Customer-service badges for professors

Professors balked at wearing name badges and white cards that ask, “Have we served you well?,” at Prince George’s Community College in Maryland, reports  Daniel de Vise at College Inc.

“It’s the Walmartization of higher education,” said Earl Yarington, an associate professor of English, venting in a summer 2010 issue of Academe, the journal of the American Association of University Professors.

. . . Employees were encouraged to hang the new name tags around their necks, tucked within clear plastic sleeves along with a white card bearing the new customer-service slogan.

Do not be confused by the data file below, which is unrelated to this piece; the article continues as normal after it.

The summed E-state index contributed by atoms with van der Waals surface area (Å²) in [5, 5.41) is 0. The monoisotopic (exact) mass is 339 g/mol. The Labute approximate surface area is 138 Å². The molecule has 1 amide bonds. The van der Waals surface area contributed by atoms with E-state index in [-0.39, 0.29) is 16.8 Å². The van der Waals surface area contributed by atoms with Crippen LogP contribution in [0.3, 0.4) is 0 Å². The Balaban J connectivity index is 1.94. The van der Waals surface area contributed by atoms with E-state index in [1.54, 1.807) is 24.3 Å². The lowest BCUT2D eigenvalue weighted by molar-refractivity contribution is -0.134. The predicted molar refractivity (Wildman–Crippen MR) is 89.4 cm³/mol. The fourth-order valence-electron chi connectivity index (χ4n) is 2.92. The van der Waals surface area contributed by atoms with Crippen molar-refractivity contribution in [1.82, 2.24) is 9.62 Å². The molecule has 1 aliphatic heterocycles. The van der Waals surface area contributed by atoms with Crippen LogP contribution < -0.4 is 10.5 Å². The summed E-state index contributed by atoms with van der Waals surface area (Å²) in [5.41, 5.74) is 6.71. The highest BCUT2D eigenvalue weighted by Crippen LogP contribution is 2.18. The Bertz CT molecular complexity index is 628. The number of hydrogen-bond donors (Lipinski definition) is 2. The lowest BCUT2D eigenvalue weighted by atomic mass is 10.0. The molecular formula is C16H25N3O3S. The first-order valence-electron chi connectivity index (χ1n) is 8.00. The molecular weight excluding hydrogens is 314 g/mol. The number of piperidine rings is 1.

Prince George’s Community College got high marks for student engagement in a respected national survey, notes de Vise. Apparently, it does serve students well, at least compared to other community colleges in the area. But professors felt the badges made them look like retail clerks.

Gary Rhoades, general secretary of the national faculty organization, said the badges struck him as “more like a p.r. stunt than a serious investment in the conditions that would enhance student success. Students are not simply consumers or customers who are being delivered a service, they are students, being educated.”

In response to complaints, professors were told they could remove the “Have we served you well?” cards or stop wearing the name badges. About half the faculty still wear the badges; fewer carry the white cards.

POSTED BY Joanne Jacobs ON January 25, 2011

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